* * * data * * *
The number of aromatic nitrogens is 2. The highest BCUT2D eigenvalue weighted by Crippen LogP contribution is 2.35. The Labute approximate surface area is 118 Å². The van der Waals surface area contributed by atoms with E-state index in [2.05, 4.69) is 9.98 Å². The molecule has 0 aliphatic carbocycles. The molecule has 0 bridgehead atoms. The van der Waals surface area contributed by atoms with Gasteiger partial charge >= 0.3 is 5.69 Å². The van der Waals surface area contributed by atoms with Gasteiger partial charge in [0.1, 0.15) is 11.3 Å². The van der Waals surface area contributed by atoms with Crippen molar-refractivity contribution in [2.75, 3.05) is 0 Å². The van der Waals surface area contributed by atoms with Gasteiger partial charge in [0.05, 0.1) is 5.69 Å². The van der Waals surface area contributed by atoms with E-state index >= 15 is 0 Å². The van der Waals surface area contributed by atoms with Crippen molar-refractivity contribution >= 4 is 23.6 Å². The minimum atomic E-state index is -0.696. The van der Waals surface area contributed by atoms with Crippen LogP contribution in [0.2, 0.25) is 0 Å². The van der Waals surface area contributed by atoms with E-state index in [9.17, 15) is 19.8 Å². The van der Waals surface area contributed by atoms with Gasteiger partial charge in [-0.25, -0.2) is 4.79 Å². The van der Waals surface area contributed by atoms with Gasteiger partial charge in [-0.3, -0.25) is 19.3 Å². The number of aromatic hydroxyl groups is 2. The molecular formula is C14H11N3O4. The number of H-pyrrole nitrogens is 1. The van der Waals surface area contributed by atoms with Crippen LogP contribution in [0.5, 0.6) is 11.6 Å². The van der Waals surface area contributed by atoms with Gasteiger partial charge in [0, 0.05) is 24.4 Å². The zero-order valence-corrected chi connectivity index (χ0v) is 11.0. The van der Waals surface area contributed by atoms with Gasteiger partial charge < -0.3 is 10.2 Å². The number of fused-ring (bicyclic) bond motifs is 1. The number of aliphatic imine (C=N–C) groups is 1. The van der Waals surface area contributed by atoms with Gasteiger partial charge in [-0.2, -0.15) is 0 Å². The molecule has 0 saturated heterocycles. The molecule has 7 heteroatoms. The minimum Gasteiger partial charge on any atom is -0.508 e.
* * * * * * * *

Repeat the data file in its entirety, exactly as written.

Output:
The number of aromatic nitrogens is 2. The highest BCUT2D eigenvalue weighted by Crippen LogP contribution is 2.35. The Labute approximate surface area is 118 Å². The van der Waals surface area contributed by atoms with E-state index in [2.05, 4.69) is 9.98 Å². The molecule has 0 aliphatic carbocycles. The molecule has 0 bridgehead atoms. The van der Waals surface area contributed by atoms with Gasteiger partial charge >= 0.3 is 5.69 Å². The van der Waals surface area contributed by atoms with Gasteiger partial charge in [0.1, 0.15) is 11.3 Å². The van der Waals surface area contributed by atoms with Crippen molar-refractivity contribution in [2.75, 3.05) is 0 Å². The van der Waals surface area contributed by atoms with Gasteiger partial charge in [0.05, 0.1) is 5.69 Å². The van der Waals surface area contributed by atoms with E-state index >= 15 is 0 Å². The van der Waals surface area contributed by atoms with Crippen molar-refractivity contribution >= 4 is 23.6 Å². The minimum atomic E-state index is -0.696. The van der Waals surface area contributed by atoms with Crippen LogP contribution in [0.2, 0.25) is 0 Å². The van der Waals surface area contributed by atoms with E-state index in [9.17, 15) is 19.8 Å². The van der Waals surface area contributed by atoms with Gasteiger partial charge in [-0.25, -0.2) is 4.79 Å². The van der Waals surface area contributed by atoms with Gasteiger partial charge in [-0.3, -0.25) is 19.3 Å². The number of aromatic hydroxyl groups is 2. The molecular formula is C14H11N3O4. The number of H-pyrrole nitrogens is 1. The van der Waals surface area contributed by atoms with Crippen LogP contribution in [0.5, 0.6) is 11.6 Å². The van der Waals surface area contributed by atoms with Gasteiger partial charge in [0, 0.05) is 24.4 Å². The zero-order valence-corrected chi connectivity index (χ0v) is 11.0. The van der Waals surface area contributed by atoms with Gasteiger partial charge < -0.3 is 10.2 Å². The number of fused-ring (bicyclic) bond motifs is 1. The number of aliphatic imine (C=N–C) groups is 1. The van der Waals surface area contributed by atoms with Gasteiger partial charge in [-0.2, -0.15) is 0 Å². The molecule has 0 saturated heterocycles. The molecule has 7 heteroatoms. The minimum Gasteiger partial charge on any atom is -0.508 e.